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The Toll Of Hydropower In China

Pete Springer/OPB

yle=”margin: 0px; padding: 0px; color: #111111; font-family: Helvetica, Arial, ‘Liberation Sans’, FreeSans, sans-serif; font-size: 13px; line-height: 20px;”>Editor’s Note: This show will be broadcast live on OPB Plus as well as OPB Radio.

Oregon State University professor Desiree Tullos first visited China’s Nu River to study what effect several proposed large dams would have on the environment and people of the region. When she arrived, though, she saw that the region already had an extensive overlooked hydropower system in place: more than 100 small-scale dams on the tributaries of the Nu River. 

Tullos’s team began a five-year-long study of the effect of the small dams on the areas. They discovered that in certain environments, the damage done by many small dams can be cumulatively worse than the effect of a single large dam. Among other issues, small dams often divert the entire flow of a river, and governmental regulation can be lax.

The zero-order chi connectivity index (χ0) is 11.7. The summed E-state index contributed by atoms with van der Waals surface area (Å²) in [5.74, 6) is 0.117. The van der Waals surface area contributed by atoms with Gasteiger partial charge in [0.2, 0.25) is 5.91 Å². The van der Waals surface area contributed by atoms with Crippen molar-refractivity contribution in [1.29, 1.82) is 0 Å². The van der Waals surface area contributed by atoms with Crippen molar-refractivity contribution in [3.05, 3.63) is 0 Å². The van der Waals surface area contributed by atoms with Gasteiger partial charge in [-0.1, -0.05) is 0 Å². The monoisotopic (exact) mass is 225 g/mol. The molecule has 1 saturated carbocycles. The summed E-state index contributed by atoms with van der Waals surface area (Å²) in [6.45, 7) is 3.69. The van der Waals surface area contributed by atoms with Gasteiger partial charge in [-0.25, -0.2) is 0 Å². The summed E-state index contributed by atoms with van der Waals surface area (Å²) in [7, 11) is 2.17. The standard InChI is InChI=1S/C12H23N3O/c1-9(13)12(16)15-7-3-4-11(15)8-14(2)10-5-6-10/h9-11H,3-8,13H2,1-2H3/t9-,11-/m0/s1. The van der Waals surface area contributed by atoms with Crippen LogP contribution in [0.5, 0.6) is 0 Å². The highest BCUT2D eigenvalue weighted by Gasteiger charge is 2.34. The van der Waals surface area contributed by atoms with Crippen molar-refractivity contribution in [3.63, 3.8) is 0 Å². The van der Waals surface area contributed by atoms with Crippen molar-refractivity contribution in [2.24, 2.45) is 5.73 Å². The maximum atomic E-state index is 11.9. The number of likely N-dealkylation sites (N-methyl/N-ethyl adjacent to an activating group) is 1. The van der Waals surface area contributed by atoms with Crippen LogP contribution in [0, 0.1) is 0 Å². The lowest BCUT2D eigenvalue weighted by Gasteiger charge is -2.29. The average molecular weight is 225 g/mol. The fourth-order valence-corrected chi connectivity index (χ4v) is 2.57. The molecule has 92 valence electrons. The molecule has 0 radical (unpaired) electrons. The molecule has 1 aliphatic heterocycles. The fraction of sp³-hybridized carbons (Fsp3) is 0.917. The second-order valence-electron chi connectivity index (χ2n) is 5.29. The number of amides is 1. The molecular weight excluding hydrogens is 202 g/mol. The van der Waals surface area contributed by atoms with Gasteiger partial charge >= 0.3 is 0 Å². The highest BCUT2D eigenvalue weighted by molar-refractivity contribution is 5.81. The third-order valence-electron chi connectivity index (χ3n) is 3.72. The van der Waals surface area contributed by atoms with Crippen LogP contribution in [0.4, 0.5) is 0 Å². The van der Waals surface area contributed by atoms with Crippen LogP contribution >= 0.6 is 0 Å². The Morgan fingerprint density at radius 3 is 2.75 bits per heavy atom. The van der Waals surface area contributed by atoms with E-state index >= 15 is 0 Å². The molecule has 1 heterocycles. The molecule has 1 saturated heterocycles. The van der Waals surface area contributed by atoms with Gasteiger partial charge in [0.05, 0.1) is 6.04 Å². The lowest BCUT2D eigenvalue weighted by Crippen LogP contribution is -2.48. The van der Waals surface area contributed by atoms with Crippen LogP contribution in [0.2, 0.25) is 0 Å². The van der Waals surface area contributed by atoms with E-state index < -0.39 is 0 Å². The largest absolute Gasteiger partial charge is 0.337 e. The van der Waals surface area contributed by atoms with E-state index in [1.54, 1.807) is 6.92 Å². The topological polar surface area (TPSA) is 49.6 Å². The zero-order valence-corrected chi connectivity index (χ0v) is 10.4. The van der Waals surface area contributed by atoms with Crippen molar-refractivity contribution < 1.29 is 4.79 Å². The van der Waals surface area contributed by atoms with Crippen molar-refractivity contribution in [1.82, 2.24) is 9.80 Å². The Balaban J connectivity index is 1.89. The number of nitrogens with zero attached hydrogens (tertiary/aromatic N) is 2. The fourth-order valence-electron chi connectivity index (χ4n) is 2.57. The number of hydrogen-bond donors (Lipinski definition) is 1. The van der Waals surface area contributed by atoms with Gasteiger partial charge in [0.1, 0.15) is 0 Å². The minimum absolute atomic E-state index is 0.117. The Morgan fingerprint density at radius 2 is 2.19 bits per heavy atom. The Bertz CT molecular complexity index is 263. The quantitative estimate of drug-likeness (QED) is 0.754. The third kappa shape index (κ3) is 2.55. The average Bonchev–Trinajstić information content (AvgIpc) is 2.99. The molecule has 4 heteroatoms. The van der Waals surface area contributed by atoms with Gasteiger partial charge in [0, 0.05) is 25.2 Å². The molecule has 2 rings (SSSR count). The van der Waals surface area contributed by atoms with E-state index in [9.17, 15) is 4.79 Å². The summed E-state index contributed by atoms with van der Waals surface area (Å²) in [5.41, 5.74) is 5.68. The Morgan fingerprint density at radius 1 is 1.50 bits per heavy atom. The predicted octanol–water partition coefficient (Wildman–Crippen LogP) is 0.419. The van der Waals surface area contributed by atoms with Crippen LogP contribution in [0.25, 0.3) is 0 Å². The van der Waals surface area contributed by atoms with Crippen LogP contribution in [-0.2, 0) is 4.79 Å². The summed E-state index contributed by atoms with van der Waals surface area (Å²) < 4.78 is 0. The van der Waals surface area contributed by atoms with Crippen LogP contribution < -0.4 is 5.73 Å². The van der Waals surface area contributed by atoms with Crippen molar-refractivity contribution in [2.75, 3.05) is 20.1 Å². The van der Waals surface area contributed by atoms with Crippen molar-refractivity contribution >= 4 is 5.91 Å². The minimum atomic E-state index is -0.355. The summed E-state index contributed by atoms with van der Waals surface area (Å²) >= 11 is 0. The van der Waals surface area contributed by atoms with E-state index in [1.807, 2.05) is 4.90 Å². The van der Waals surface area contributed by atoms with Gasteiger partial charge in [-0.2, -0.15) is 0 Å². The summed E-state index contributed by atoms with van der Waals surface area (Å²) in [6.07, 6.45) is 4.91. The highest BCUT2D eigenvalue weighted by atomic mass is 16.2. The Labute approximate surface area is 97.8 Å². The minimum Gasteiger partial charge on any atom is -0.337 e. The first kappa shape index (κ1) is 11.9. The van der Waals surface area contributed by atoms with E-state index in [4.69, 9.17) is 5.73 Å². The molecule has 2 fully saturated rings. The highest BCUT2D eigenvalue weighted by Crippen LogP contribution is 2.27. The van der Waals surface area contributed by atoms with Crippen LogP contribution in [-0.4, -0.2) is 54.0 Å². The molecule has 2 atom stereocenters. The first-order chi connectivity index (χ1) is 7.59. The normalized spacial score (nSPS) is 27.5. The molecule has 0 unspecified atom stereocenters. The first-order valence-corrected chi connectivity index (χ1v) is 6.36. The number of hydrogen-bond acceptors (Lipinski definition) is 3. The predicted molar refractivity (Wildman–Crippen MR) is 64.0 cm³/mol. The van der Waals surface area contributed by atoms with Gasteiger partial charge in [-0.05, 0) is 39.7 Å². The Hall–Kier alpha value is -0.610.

While media attention is focused on the large dam projects on the Nu River and elsewhere in China, Tullos’s work cautions that the smaller projects may be more destructive than we realize. And with small hydropower projects discussed as possible energy solutions in the Northwest, Tullos believes those projects should be carefully scrutinized.

Here’s a look at life in the Nu River Valley, along with some photos of the Xiowan Dam on the Mekong River. That dam, one valley over from the Nu River, could offer a glimpse of what the Nu will look like when the main stem dams are completed:

Photo credits:Desirée Tullos, Phil Brown, and Darrin Magee

Have you witnessed the effect of small dams on the environment?

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